Floral litmus solutions

Physical Science SC 130 laboratory thirteen collected flowers and boiled them to generate floral litmus solutions. Some flowers generate solutions that function both as red and blue litmus paper simultaneously - that is they change to two different colors when a base or acid is added to the floral litmus solution.


Maylanda, Roxann, and Melinda boil flowers to generate floral litmus solutions.




Above Iniki uses baking soda to determine whether her floral litmus solution changes color in the presence of a known base, Tracy observes. Baking soda is the known base.The students use a variety of local key limes as the known acid.

Chemistry is a quick run from proton and electrons, basics of atomic structure, hydrogen to oxygen, and then the structure of hydrogen and hydronium ions, providing an attempt at a segue into this laboratory. This material always reminds me that physical science is a bizarre course, an assembled beast that has way too much material in it.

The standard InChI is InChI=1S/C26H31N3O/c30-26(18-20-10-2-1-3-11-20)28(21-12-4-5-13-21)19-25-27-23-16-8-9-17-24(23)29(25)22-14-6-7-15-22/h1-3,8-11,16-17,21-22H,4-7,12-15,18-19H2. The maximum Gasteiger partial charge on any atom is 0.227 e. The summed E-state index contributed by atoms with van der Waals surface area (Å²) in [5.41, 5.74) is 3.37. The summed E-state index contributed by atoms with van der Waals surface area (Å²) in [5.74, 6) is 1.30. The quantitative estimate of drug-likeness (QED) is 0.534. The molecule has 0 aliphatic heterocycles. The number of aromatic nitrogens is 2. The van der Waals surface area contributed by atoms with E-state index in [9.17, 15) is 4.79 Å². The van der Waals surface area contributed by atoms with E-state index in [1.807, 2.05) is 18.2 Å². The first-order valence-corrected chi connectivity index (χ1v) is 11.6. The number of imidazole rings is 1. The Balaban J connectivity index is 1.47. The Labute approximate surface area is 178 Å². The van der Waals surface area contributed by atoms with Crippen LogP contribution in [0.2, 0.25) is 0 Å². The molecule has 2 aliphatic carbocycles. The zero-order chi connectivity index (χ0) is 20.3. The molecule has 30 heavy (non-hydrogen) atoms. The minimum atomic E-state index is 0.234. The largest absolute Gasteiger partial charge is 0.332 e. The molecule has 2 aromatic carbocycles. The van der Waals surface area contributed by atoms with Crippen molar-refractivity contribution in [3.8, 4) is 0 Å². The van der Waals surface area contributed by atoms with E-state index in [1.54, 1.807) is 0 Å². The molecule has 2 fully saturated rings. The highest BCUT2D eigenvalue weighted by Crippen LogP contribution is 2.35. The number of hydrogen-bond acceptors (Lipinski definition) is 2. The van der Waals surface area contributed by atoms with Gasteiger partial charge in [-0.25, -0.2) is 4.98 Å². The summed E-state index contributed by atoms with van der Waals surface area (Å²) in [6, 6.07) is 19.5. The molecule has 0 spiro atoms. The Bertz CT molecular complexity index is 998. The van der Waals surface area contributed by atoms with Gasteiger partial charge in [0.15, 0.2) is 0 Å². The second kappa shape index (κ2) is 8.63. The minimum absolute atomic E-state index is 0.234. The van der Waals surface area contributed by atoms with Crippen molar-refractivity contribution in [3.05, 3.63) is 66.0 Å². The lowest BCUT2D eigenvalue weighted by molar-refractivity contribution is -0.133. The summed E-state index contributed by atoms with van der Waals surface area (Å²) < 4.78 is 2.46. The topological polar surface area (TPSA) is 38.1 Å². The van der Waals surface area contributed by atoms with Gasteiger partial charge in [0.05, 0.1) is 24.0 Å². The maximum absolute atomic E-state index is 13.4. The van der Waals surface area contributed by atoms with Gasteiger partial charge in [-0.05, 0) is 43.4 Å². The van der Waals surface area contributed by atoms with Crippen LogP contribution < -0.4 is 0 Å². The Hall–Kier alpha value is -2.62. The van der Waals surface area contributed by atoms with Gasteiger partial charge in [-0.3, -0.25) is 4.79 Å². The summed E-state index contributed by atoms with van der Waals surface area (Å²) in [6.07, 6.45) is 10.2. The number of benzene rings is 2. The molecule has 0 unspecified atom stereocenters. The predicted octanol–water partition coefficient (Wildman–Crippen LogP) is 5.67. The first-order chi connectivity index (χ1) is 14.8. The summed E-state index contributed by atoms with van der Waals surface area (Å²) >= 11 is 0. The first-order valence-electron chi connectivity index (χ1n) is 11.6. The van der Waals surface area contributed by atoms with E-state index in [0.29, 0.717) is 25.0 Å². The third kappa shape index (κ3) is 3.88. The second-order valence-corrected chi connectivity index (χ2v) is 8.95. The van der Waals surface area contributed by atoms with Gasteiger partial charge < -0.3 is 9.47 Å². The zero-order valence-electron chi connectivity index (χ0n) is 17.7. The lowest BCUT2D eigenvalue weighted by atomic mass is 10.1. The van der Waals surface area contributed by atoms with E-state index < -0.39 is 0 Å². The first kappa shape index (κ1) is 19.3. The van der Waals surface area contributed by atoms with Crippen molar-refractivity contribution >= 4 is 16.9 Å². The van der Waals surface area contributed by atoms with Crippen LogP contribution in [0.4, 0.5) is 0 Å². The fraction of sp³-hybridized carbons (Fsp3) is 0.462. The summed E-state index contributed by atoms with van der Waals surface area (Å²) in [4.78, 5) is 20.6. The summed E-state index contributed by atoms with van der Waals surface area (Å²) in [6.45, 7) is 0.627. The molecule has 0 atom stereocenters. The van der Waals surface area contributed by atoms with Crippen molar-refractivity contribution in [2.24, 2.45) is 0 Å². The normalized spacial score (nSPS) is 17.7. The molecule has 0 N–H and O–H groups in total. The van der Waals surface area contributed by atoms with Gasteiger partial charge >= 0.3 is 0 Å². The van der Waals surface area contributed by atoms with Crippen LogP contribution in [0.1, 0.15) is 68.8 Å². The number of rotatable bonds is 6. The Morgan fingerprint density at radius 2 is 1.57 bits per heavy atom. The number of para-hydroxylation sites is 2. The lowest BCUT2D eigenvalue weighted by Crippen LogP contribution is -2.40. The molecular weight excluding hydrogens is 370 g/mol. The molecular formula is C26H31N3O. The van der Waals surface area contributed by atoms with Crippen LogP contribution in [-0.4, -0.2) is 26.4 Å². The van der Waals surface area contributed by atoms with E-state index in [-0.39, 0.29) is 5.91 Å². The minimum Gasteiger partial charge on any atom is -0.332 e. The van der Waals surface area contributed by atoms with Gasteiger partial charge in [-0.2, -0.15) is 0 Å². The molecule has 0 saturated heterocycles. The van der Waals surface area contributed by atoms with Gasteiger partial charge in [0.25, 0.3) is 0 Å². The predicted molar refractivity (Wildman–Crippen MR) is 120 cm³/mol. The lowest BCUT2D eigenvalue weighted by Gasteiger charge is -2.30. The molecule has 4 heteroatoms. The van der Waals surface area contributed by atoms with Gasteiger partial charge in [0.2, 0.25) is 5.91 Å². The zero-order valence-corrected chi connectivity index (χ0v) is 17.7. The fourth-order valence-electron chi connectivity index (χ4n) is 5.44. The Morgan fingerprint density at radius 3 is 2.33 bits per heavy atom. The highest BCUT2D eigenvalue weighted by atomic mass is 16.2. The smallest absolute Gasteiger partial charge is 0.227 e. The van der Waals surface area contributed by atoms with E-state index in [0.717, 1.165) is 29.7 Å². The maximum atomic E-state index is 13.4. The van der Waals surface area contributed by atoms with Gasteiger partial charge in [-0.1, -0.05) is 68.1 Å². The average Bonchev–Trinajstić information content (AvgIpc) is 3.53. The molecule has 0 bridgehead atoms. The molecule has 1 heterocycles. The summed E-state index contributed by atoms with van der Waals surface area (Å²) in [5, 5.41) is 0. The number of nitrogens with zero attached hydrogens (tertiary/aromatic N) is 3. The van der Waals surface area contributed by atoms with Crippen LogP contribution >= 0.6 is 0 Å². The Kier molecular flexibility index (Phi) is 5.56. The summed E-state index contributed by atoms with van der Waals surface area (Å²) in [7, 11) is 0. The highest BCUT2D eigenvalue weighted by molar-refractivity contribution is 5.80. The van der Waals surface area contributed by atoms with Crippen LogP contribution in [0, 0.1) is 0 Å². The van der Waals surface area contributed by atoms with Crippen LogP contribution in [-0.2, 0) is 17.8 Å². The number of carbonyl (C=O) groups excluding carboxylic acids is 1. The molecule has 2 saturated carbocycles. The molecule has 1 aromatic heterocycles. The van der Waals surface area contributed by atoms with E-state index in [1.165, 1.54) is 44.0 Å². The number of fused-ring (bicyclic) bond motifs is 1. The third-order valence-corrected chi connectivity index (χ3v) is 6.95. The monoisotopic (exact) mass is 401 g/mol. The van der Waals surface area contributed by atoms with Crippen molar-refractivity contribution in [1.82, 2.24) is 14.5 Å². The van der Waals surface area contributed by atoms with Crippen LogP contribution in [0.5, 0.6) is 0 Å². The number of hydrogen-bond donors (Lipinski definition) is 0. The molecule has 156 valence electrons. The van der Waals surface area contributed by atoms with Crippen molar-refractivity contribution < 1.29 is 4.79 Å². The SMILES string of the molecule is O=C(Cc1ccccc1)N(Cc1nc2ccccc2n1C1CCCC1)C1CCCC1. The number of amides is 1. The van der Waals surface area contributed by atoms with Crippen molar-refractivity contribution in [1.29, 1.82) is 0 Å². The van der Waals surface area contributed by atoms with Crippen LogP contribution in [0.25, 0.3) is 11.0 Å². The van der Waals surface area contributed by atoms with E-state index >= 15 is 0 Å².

Seylyn displays the color changes for her floral litmus solution. The salmon color resulted from the presence of excess hydrogen ions - an acidic solution. Flowers that work as floral litmus solutions tend to turn magenta, pink, or red hues in the presence of acids. In the presence of bases the solution may turn blue, steel blue, green, dark blue-green-gray, or almost black.



Once the students have either one litmus solution that detects acids and bases, or two solutions one which detects bases and one which detects acids, the students use their solution to identify whether unknown materials are acidic, basic, or neutral. Above Marie tests hand soap, the greenish-yellow indicates the soap is basic.



Jeanda tests corn starch based baby powder.


Ryan tests Pine-Sol while Lizmay records the results.
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